Despite our current level of indebtedness, we and our subsidiaries may still be able to incur substantially more debt. This could further exacerbate the risks to our financial condition described above.

We and our subsidiaries may be able to incur significant additional indebtedness in the future. Although the agreements governing our indebtedness contain restrictions on the incurrence of additional indebtedness, these restrictions are subject to a number of qualifications and exceptions, and the additional indebtedness incurred in compliance with these restrictions could be substantial. These restrictions also will not prevent us from incurring obligations that do not constitute indebtedness.

The terms of the agreements governing our indebtedness may restrict our current and future operations.

The agreements governing our indebtedness contain a number of restrictive covenants that impose significant operating and financial restrictions on us and may limit our ability to engage in acts that may be in our long-term best interest, including restrictions on our ability to: incur additional indebtedness and guarantee indebtedness; pay dividends or make other distributions or repurchase or redeem our capital stock; prepay, redeem, or repurchase certain subordinated debt; issue certain preferred stock or similar equity securities; make loans and investments; sell assets; incur liens; enter into transactions with affiliates; enter into agreements restricting our subsidiaries’ ability to pay dividends; and consolidate, merge, sell, or otherwise dispose of all or substantially all of our assets.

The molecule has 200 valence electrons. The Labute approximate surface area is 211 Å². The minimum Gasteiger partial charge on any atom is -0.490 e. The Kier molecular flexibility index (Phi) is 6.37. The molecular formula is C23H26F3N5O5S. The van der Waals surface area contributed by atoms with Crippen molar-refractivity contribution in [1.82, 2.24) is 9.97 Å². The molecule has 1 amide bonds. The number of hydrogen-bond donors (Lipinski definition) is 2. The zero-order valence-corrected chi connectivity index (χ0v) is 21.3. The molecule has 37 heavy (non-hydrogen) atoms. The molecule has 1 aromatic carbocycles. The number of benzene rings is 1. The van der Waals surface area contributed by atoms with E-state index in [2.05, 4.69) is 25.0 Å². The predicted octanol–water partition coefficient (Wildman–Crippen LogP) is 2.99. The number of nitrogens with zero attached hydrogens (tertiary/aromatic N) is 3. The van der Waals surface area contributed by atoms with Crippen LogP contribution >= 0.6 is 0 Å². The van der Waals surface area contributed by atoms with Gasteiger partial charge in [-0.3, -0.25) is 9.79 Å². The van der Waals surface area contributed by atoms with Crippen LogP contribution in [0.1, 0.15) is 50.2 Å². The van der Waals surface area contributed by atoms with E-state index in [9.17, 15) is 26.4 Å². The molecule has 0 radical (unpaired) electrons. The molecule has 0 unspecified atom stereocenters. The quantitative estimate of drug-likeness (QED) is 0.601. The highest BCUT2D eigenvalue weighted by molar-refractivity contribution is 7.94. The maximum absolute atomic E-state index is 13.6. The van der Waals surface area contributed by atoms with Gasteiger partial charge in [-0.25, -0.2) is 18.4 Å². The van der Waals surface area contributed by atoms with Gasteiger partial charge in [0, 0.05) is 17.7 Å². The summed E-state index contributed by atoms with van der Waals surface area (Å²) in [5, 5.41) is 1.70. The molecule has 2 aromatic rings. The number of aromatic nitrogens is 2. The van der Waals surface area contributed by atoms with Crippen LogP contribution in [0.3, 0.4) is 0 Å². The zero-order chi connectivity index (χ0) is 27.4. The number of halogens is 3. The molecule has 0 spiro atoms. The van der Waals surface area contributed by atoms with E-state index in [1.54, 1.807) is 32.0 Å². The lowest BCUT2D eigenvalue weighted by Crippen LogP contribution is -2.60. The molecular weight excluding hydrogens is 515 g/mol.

In addition, our Credit Agreement requires us to maintain a certain consolidated net leverage ratio tested on a quarterly basis. Our ability to meet these financial covenants can be affected by events beyond our control, and we may be unable to meet the required ratio.

A breach of the covenants or restrictions under the agreements governing our indebtedness could result in an event of default under the applicable indebtedness. Such default may allow the creditors to accelerate the related debt and may result in the acceleration of any other debt to which a cross acceleration or cross default provision applies. In addition, an event of default under the Credit Agreement may permit our lenders to terminate all commitments to extend further credit under those facilities. In the event our lenders or noteholders accelerate the repayment of our borrowings, we and our subsidiaries may not have sufficient assets to repay that indebtedness. As a result of these restrictions, we may be:

limited in how we conduct our business;
unable to raise additional debt or equity financing to operate during general economic or business downturns; or
unable to compete effectively or to take advantage of new business opportunities.

These restrictions may affect our ability to grow in accordance with our strategy. In addition, our financial results, substantial indebtedness and credit ratings could materially adversely affect the availability and terms of our financing.

Increases in interest rates may negatively affect earnings.

As of December 31, 2018, the aggregate principal amount of our debt instruments with exposure to interest rate risk was approximately $1,340.0 million, based on the outstanding debt balance of our Credit Agreement. As a result, higher interest rates will increase the cost of servicing our financial instruments with exposure to interest rate risk, and could materially reduce our profitability and cash flows. Certain of our variable rate debt currently uses LIBOR as a benchmark for establishing the interest rate. LIBOR is the subject of recent proposals for reform. These reforms and other pressures may cause LIBOR to disappear entirely or to perform differently than in the past. The consequences of these developments with respect to LIBOR cannot be entirely predicted but could result in a change in the cost of our variable rate debt. In June 2016, we entered into $500.0 million of long-term interest rate swap agreements to lock into a fixed LIBOR rate base, beginning on January 31, 2017 and ending on